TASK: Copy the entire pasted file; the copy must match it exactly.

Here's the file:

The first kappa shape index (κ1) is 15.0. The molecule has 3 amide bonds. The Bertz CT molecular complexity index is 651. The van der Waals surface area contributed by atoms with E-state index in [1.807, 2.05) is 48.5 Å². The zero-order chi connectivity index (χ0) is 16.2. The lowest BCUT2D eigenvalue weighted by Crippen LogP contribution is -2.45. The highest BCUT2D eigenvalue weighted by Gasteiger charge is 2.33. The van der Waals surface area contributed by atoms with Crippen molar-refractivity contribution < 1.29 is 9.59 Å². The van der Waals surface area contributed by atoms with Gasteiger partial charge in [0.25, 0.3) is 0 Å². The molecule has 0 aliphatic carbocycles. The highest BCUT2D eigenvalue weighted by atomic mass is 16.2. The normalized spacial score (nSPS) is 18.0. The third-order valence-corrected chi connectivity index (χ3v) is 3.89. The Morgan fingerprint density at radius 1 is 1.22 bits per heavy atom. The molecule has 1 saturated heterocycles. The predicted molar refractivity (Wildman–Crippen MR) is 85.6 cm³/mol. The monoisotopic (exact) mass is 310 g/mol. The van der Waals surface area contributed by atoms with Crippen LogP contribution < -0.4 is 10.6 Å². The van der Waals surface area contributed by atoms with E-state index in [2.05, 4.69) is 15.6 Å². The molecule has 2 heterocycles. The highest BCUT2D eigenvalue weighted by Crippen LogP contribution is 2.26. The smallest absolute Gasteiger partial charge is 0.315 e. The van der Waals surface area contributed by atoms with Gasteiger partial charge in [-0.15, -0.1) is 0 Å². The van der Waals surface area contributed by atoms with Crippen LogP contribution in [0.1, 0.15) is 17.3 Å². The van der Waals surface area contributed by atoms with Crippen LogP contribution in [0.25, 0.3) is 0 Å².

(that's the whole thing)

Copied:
The first kappa shape index (κ1) is 15.0. The molecule has 3 amide bonds. The Bertz CT molecular complexity index is 651. The van der Waals surface area contributed by atoms with E-state index in [1.807, 2.05) is 48.5 Å². The zero-order chi connectivity index (χ0) is 16.2. The lowest BCUT2D eigenvalue weighted by Crippen LogP contribution is -2.45. The highest BCUT2D eigenvalue weighted by Gasteiger charge is 2.33. The van der Waals surface area contributed by atoms with Crippen molar-refractivity contribution < 1.29 is 9.59 Å². The van der Waals surface area contributed by atoms with Gasteiger partial charge in [0.25, 0.3) is 0 Å². The molecule has 0 aliphatic carbocycles. The highest BCUT2D eigenvalue weighted by atomic mass is 16.2. The normalized spacial score (nSPS) is 18.0. The third-order valence-corrected chi connectivity index (χ3v) is 3.89. The Morgan fingerprint density at radius 1 is 1.22 bits per heavy atom. The molecule has 1 saturated heterocycles. The predicted molar refractivity (Wildman–Crippen MR) is 85.6 cm³/mol. The monoisotopic (exact) mass is 310 g/mol. The van der Waals surface area contributed by atoms with Crippen LogP contribution < -0.4 is 10.6 Å². The van der Waals surface area contributed by atoms with E-state index in [2.05, 4.69) is 15.6 Å². The molecule has 2 heterocycles. The highest BCUT2D eigenvalue weighted by Crippen LogP contribution is 2.26. The smallest absolute Gasteiger partial charge is 0.315 e. The van der Waals surface area contributed by atoms with Gasteiger partial charge in [-0.15, -0.1) is 0 Å². The van der Waals surface area contributed by atoms with Crippen LogP contribution in [0.1, 0.15) is 17.3 Å². The van der Waals surface area contributed by atoms with Crippen LogP contribution in [0.25, 0.3) is 0 Å².